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    Re: Tidal constants
    From: Frank Reed CT
    Date: 2006 Sep 1, 16:06 -0500

    Geoff you wrote:
    "I see that US port  constants are available free on the internet, but it
    wouldn't be a surprise  in our 'Thatcherised' society that such information
    for the UK has to be paid  for:  the same philosophy as for access to  weather
    forecasts."

    "The" US constants are only examples of possible  constants. There's no
    perfect set. For example, the constants included with  implementations of XTide
    (which is the engine underlying most Internet-based  tide calculators) are
    distinctly different from the constants you will find on  the NOAA/NOS site.

    Generally, the 'thatcherization' you refer to seeks  to get a piece of the
    pie from commercial ventures, which is not unreasonable.  It is, however, a
    nuisance for hobbyists. But you will usually find that you can  get this
    information for private non-commercial use if you ask around... Another  approach would
    be to generate your own tidal constants from a long run of  predictions from
    some software that has licensed the official tidal harmonics  (note that this
    sort of reverse-engineering does violate the UK copyrights but  as long as you
    don't publish the results it's not a problem). This is similar to  generating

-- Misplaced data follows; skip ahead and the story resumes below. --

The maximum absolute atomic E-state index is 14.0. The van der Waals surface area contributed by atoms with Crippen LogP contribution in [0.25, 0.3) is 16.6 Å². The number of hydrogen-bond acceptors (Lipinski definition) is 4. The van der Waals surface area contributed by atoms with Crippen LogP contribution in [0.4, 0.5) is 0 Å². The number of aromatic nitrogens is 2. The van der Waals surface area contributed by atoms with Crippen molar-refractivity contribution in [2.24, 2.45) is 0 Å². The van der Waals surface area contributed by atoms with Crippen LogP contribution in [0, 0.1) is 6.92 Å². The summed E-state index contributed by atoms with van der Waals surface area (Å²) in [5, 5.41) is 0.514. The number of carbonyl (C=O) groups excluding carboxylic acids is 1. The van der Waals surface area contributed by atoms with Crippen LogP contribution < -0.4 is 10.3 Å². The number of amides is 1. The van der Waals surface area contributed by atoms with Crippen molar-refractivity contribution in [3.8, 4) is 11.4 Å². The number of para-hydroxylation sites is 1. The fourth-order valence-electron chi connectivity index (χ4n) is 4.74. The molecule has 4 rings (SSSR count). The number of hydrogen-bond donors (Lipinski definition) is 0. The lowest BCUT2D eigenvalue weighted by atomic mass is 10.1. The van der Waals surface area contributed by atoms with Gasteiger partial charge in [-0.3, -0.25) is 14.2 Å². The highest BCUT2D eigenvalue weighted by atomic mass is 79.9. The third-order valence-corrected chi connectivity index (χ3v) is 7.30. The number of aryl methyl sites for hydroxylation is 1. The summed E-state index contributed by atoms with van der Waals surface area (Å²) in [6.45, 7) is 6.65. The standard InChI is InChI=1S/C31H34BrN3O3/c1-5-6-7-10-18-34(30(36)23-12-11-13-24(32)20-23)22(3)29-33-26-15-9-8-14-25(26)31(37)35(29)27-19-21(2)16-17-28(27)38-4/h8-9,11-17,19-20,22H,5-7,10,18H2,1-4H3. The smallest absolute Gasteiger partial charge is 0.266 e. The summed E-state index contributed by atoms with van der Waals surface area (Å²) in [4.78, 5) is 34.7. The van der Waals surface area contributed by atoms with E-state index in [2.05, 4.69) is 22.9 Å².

tidal constants from observed tide gauge data but since there's no  noise in
    the inputs, the calculation will converge very rapidly on the correct 
    constants. About one year of hourly data is sufficient to get values for the  major
    tidal harmonics and most of the minor ones, too.

    And:
    "I have  written, for interest really, a programme to calculate tide heights
    from the  Meeus(?) algorithms which works accurately enough for most
    practical  purposes."

    Meeus tidal algorithms? Where did you get  them?

    And:
    "Times of high and low water are pretty good - who  can
    spot the precise moments of these anyway? "

    How many tidal  harmonics have you included?

    And:
    "but tide heights (for the  nicer
    places to visit!) depend on the topographical shifts which are  reflected in
    the most recent tidal constants."

    What sort of  topographical shifts? With rare exceptions, you could use
    hundred-year-old tidal  constants (pretending that they exist and are calculated
    correctly) and they  should yield very good present-day tide predictions.

    -FER
    42.0N 87.7W,  or 41.4N 72.1W.
    www.HistoricalAtlas.com/lunars 


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